The President of Cuba announced on Wednesday that his country will not attend the Summit of the Americas, a major conference due to be held in Los Angeles next month after the US refused to issue a proper invitation.
The decision throws further confusion at the summit, which is crucial to the US’ ability to demonstrate its influence in the western hemisphere.
President Miguel Díaz-Canel said on Twitter that “under no circumstances” would he attend. His comments came after days of speculation and an attempt by the Biden administration to find a compromise that would relieve it of having to invite a “non-democratic” government – while avoiding the risk of angering much of Latin America.
When Brian Nichols, assistant secretary of state for the western hemisphere, told the Times and other media outlets last month that the US would not invite Cuba, a backlash quickly erupted. Mexican President Andrés Manuel López Obrador threatened a boycott if the US government, which hosts the event, does not invite all countries in the hemisphere.
A US-hosted regional summit without Mexico’s participation would be seen as a major embarrassment for the Biden administration.
In addition to excluding Cuba, the government plans to remove Nicaragua and Venezuela from the guest list. All have authoritarian governments that Washington believes run counter to the democratic spirit the hemispheric conference is intended to foster.
After Mexico’s threat, a cascade of boycotts appeared to be in the offing. Several Caribbean countries declined to take part, although some have since pulled out – Guatemala said it was staying at home after the US criticized its handling of official corruption cases, and the right-wing president of Brazil, Latin America’s largest country, said he was it also would not participate. Jair Bolsonaro, a key ally of former President Trump, has been furious at criticism from the US and other Western nations of his handling of the Amazon devastation.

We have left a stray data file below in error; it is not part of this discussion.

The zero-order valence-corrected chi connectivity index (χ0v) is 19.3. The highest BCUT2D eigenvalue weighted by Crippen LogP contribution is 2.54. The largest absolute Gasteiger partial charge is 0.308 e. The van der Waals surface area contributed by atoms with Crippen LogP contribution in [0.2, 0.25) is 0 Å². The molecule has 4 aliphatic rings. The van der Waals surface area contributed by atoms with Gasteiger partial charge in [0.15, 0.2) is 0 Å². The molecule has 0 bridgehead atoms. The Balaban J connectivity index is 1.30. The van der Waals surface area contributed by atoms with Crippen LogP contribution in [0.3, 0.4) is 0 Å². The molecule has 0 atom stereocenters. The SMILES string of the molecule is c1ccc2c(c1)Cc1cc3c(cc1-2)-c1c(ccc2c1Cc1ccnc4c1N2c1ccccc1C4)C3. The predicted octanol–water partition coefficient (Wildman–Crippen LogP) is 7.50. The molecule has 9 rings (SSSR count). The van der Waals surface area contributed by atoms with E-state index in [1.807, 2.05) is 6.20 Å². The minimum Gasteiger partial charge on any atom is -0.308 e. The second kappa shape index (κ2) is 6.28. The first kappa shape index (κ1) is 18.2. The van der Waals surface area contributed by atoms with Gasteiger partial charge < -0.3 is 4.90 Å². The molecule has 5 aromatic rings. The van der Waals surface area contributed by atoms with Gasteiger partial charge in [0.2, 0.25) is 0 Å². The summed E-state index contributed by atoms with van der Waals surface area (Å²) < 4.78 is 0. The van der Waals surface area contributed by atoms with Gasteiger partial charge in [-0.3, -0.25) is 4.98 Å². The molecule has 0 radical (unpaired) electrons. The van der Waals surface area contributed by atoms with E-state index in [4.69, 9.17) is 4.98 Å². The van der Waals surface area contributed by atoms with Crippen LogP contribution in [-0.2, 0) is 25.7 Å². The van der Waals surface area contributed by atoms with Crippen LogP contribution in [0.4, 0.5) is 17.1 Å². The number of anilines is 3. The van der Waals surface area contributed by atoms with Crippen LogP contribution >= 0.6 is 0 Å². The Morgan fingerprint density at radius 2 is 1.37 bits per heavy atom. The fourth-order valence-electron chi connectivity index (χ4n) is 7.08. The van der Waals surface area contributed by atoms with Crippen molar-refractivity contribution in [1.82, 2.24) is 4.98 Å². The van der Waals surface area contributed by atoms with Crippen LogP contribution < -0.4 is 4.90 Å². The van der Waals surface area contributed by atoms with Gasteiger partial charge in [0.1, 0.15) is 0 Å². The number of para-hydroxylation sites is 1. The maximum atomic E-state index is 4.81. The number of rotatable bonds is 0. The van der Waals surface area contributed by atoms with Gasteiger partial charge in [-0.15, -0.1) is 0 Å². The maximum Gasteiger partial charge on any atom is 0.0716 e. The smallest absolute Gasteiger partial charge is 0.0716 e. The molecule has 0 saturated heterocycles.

Held every three or four years, the Summit of the Americas opened in Miami in 1994, the last time the United States hosted it. Cuba was excluded or chose not to participate for much of the time until 2015, when Raul Castro met and shook hands with then-President Obama at the Panama Summit, paving the way for a historic thawing in relations between them from the time of the Cold War leveled Washington and Havana, which have since backed down under Trump and with Biden.
Díaz-Canel, the first non-Castro to lead the communist-ruled country in more than half a century, bemoaned the US position for not being “inclusive.”
“We share the position of the region’s leaders, who have firmly stated that all countries should be invited to the summit on an equal footing,” he said on Twitter.
“We appreciate the courageous and dignified stance of the countries that spoke out against exclusion,” he wrote.
One idea that US officials have floated, more in Washington than in Latin America, was to invite a lower-level Cuban official, possibly someone from the State Department, and possibly as an observer rather than a full participant. But Cuban sources told the Times such an arrangement would not be acceptable.
Neither the White House nor the State Department responded to a request for comment Wednesday night.
Courtney Subramanian, a Times contributor, contributed to this report.
https://www.latimes.com/politics/story/2022-05-25/cuba-says-it-wont-attend-summit-of-the-americas-in-l-a-after-biden-administration-snub Cuba says it won’t attend Summit of the Americas in L.A.